A. Existing Laws against TIP: Article 217 of the Austrian Criminal Code, amended in January 1999, and Article 104a of the Crimina Code, which went into effect in May 2004, are the key provisions for the prosecution of traffickers. Paragraph 1 of Article 217 prohibits "border-crossing trafficking for the purpose of prostitution." Paragraph 1 refers to inducing or recruiting aliens for prostitution. Paragraph 2 of Article 217 covers trafficking for prostitution through deception regarding the purpose of journey to Austria or through coercion or use of force. Article 104a prohibits trafficking for the purpose of sexual exploitation, exploitation of human organs, or labor exploitation.

Article 104 of the Criminal Code deals with trafficking for the purposes of slavery.

Article 114 of the Aliens Police Act of 2005 contains criminal-law provisions on alien smuggling. Sometimes, traffickers are prosecuted under this section of law because facilitation of illegal entry is easier to prove than trafficking and does not require the testimony of victims. With Article 116, the Aliens Police Act also contains a criminal law provision generally prohibiting the exploitation of aliens.

Articles 1325-1329 of the Austrian Civil Code of 1811 provide the basis for civil law compensation of victims due to physical injury, abuse, forced sexual intercourse and deprivation of personal liberty.

Article 20(b) of the Criminal Code provides for asset seizure and the forfeiture of illegal proceeds. In connection with organized crime, all assets are subject to seizure and forfeiture, including bank assets, other financial assets, cars, legitimate businesses, and real estate.

B. Punishment of Sex Trafficking Offenses:

Punishment under Article 217 of the Criminal Code results in sentences from six months to 10 years. Article 104a also provides

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for sentences up to 10 years. Article 104 of the Criminal Code requires sentences ranging from 10 to 20 years. Article 114 of the Aliens Police Act provides for sentences of up to 10 years for persons convicted of alien smuggling. Article 116 of the Aliens Police Act provides for sentences of up to three years for persons who exploit aliens, and under special circumstances, such as the death of the victim, of up to 10 years.

C. Punishment of Labor Trafficking Offenses:

As indicated in para A., Article 104a of the Criminal Code also applies for trafficking for the purpose of labor exploitation, and prescribes sentences of up to 10 years.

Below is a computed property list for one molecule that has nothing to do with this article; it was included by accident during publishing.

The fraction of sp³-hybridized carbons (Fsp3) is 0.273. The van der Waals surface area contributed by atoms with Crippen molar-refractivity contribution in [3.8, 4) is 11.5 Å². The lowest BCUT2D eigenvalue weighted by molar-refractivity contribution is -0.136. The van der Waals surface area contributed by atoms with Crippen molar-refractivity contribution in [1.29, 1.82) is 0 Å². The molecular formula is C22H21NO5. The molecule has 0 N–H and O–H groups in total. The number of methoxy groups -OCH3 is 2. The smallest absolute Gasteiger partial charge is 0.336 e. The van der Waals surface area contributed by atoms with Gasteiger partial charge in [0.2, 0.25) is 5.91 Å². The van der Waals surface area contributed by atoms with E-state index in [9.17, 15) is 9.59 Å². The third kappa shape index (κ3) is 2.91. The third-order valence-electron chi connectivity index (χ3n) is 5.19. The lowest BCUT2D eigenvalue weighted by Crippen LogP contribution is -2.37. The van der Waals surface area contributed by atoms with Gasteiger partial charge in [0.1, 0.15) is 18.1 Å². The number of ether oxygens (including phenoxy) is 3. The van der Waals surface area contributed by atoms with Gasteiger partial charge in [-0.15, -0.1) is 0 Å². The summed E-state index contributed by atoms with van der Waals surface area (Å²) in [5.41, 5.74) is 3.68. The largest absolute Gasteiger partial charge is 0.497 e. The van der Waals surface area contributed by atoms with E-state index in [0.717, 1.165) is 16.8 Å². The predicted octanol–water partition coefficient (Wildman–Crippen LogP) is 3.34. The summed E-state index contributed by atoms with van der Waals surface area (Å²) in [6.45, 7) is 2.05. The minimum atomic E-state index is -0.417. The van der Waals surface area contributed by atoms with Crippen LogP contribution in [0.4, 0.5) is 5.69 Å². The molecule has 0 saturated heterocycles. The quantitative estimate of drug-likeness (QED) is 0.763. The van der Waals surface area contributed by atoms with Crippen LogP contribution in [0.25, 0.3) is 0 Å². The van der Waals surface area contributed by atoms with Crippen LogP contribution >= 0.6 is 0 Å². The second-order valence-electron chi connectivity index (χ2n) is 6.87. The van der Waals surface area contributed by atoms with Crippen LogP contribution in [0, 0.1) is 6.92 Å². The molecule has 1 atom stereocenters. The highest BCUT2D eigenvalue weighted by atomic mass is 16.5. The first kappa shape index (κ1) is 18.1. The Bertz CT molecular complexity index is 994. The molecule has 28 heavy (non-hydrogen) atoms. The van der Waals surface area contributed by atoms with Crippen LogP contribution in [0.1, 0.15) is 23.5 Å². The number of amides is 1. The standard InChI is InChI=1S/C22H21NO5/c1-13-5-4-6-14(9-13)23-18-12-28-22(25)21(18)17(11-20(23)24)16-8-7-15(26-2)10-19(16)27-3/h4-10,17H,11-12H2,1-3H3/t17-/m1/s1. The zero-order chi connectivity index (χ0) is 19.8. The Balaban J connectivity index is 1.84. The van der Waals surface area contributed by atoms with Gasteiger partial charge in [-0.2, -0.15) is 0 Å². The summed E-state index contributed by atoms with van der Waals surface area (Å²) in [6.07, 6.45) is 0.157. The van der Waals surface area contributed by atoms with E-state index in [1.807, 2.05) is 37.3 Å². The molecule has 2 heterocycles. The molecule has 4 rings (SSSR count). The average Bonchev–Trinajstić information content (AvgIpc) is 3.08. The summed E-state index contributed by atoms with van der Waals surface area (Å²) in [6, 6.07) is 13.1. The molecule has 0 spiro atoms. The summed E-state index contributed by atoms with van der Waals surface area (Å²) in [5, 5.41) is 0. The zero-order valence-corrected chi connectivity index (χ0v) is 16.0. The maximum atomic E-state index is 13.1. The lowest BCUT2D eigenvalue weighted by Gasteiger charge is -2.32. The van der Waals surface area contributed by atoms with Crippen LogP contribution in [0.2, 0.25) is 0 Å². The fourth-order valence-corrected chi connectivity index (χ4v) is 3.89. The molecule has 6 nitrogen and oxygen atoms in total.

D. Rape:

Article 201 of the Criminal Code provides for imprisonment of six months to 10 years for convictions for rape. Under specific circumstances such as torture, sentences can reach 15 years. In cases leading to the death of victims, sentences can reach 20 years.

E. Law Enforcement Statistics:

The Foreign and Justice Ministries have made available detailed statistics, listing all proceedings involving trafficking charges, not only those where trafficking was the main crime. According to these statistics, there were 524 proceedings against suspected traffickers under Article 217 (cross-border trafficking for the purpose of prostitution) in 2007. There were 85 convictions under Article 217, 177 proceedings were pending. Under 104a of the Criminal Code (trafficking), there were 18 proceedings, 2 convictions, and 6 pending proceedings.

The Justice Ministry provided a breakdown of sentences for which trafficking was the leading cause. The court handed out thirty sentences on charges of trafficking.

The court handed out one sentence according to Article 104a of the Criminal Code, which resulted in a partially suspended prison sentence of 12-24 months, of which 4-8 months were not suspended.

The court handed out 29 sentences according to Article 217 of the Criminal Code. This total included 14 non-suspended sentences, 11 partially suspended sentences, and 4 completely suspended sentences. Out of the 14 non-suspended prison sentences, two received between 3 and 5 years, eight received between 1 and 3 years, two received between 6 and 12 months, and two received between 3 and 6 months.

11 persons received partially suspended prison sentences. Out of this number, one received a partially suspended prison sentence of more than 24 months. Eight received partially suspended prison sentences of between 12 and 24 months, of which six were for 4 - 8 months not suspended, and two were for 1 - 4 months not suspended. Two received partially suspended prison sentences of between 6 and 12 months, with 2-4 months not suspended.

Three persons received completely suspended prison sentences, of which two were for 6-12 months, and one was for 3-6 months. One person received a suspended fine

F. Training

The government funds training for law enforcement and judicial personnel to identify trafficking victims and to sensitize officials on the issue of trafficking. The NGO Lefoe/IBF provides the training.

G. Cooperation with Other Governments